Center court is quite lush with vegetation and has a quite elegant looking skylight over it. I have to wonder how much of this is original.
While the mall dwarfs in comparison with Hamilton Place, apparently Chattanooga is a city that needs and can support two malls. Northgate is not the kind of draw that Hamilton Place is, but its location in the center of a significant suburban area north of the Tennessee River gives it plenty of business. In fact, the strip along SR 153 is one of the most congested areas in the city, and the mall is much more convenient to US 27/Corridor J than Hamilton Place.
Two scenes along the mall concourse. The second photo with the lush vegetation features the mall's Chick-Fil-A on the left, which is not part of the very small food court.
Northgate is basically an I-shaped mall with an anchor in the middle attached, JCPenney. The courts are small with high ceilings and full of trees and plants. The mall has a small food court attached to the Belk Home Store and the mall also has a Piccadilly Cafeteria from the older era. The mall also has a few businesses outside the mall with only exterior entrances. In additoin, the Belk Home Store has two mall entrances and is essentially a junior anchor using existing in-line mall space.
Sears entrance court.
Northgate Mall first appeared in 1972 as Chattanooga's first enclosed mall. It was originally built by CBL, which is headquartered in Chattanooga. CBL still operates Hamilton Place Mall, but has since sold Northgate. Northgate was also expanded in 1991 and renovated in 1997. The 1991 expansion was most likely for the food court and Hess's/Proffitt's Home Store. The anchor lineup would have been pretty static if not of the numerous anchor changes of one of the department stores. While Sears and Penney's are both original anchors, the western end was originally anchored by Miller Bros. Co of Chattanooga. Miller Brothers became Miller's of Tennessee in 1973. In 1988, Miller's was sold to Hess's and the store later became Proffitt's in 1992. Proffitt's sold out to Belk in 2006, which resulted in both the Proffitt's and Proffitt's Home Store taking on the Belk name.
Looking at the Belk (Proffitt's, Hess's, Miller's) mall entrance. The Belk sign looks very much like an afterthought with the store having three other identities. The marble facade is original, however. The last photo is looking back from Belk/Miller's at the court and play area. Like many late 60's/early 70's malls, each anchor had a small court with it in the mall including at least one side hallway to an outside entrance.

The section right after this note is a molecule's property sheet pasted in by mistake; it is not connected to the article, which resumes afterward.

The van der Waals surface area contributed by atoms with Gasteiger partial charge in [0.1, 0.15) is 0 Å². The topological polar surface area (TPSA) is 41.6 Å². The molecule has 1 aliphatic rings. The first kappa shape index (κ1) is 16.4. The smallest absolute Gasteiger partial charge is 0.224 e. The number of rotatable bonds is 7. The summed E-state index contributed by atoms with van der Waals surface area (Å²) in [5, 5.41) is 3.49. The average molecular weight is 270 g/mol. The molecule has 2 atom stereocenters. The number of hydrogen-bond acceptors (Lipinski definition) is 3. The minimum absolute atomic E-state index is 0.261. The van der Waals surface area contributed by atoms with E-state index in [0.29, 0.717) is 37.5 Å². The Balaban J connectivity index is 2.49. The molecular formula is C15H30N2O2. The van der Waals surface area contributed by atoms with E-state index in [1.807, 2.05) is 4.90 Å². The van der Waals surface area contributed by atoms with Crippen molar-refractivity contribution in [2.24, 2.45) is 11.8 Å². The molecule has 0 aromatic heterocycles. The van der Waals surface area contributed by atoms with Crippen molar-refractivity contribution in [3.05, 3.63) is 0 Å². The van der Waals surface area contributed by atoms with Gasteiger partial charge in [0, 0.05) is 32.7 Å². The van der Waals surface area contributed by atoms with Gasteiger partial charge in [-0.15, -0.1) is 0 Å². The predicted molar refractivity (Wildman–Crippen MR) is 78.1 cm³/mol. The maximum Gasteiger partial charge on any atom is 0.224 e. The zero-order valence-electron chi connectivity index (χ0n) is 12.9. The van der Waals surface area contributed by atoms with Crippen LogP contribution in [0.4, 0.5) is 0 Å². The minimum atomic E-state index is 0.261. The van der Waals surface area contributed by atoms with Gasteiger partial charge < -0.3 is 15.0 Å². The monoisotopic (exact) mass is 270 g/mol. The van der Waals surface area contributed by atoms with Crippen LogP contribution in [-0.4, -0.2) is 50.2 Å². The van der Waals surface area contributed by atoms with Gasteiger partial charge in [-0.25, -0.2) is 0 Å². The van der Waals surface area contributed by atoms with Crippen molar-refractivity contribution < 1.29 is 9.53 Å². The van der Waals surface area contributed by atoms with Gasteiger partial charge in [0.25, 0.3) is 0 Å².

My impressions of Northgate Mall is that is was a reasonably attractive, busy and well maintained mall. However, with my love of oddities and angles in malls I found its layout rather boring. I think at least a unique fountain in the center court would have been a plus for the mall as well as some far more elaborate ceiling decor. While the inside of the mall is pleasant, the outside of the mall looks pretty dated. The Belk has one of the ugliest department store designs I believe I have ever seen. It's dark brick and weird entryway remind me of the outside of a prison. Inside, though, the store is quite attractive. JCPenney looks like a giant space station. Sears is the most basic store with a fairly typical early 70's design. I think I would have liked the mall a bit better if somewhere in the mall it dropped down into a small lower level like the one I ran across at Greenbriar Mall.
If this is supposed to be a food court, it is the most pitiful excuse for one. A couple restaurants and other businesses operate here in this mid-mall side jog between Penney's and Sears. This is also where the second entrance to the Belk/Proffitt's Home Store is located.
In all, though, this is in my opinion Chattanooga's real mall today. This is the one for the city and the one with more history. The people out of Northwest Georgia and East Tennessee will fight the crowds for Hamilton Place, but the mall to me looks to be for people who actually live there and don't want to fight traffic to look for something in a picked over mall. It is also a manageable mall compared to the overload of anchors at Hamilton Place that ended up with two Belks and two Dillard's. With that, they are bound to be appreciative of Northgate. They are lucky to have it, because similar size cities such as Augusta, GA now have only one mall for their entire city after their second mall died away.
A couple views of the Belk Home Store from the mall. The first is taken along the main mall concourse and the second is in the food court wing.
JCPenney mall entrance is located directly off the center court.
Another view of center court, this time looking toward Sears instead of Belk.
Walking out of the side entrance next to Sears approaching Piccadilly. Piccadilly has been here since the mall opened.
An outside view of all the anchors as they look today. All three anchors are very stark forms of brutalism, especially the hideous Belk/Miller's. Miller's mall stores were notoriously stark and bland. JCPenney looks like some sort of pseudo factory. Sears is plain and simple.
Below are some photos of Proffitt's from 2005:
The Proffitt's sign really looks bad on this cell-like brick exterior. The Home Store was obviously a later idea, judging by its green sign vs. the old Miller's. Proffitt's stores opened in the 1990's and 00's had a green sign.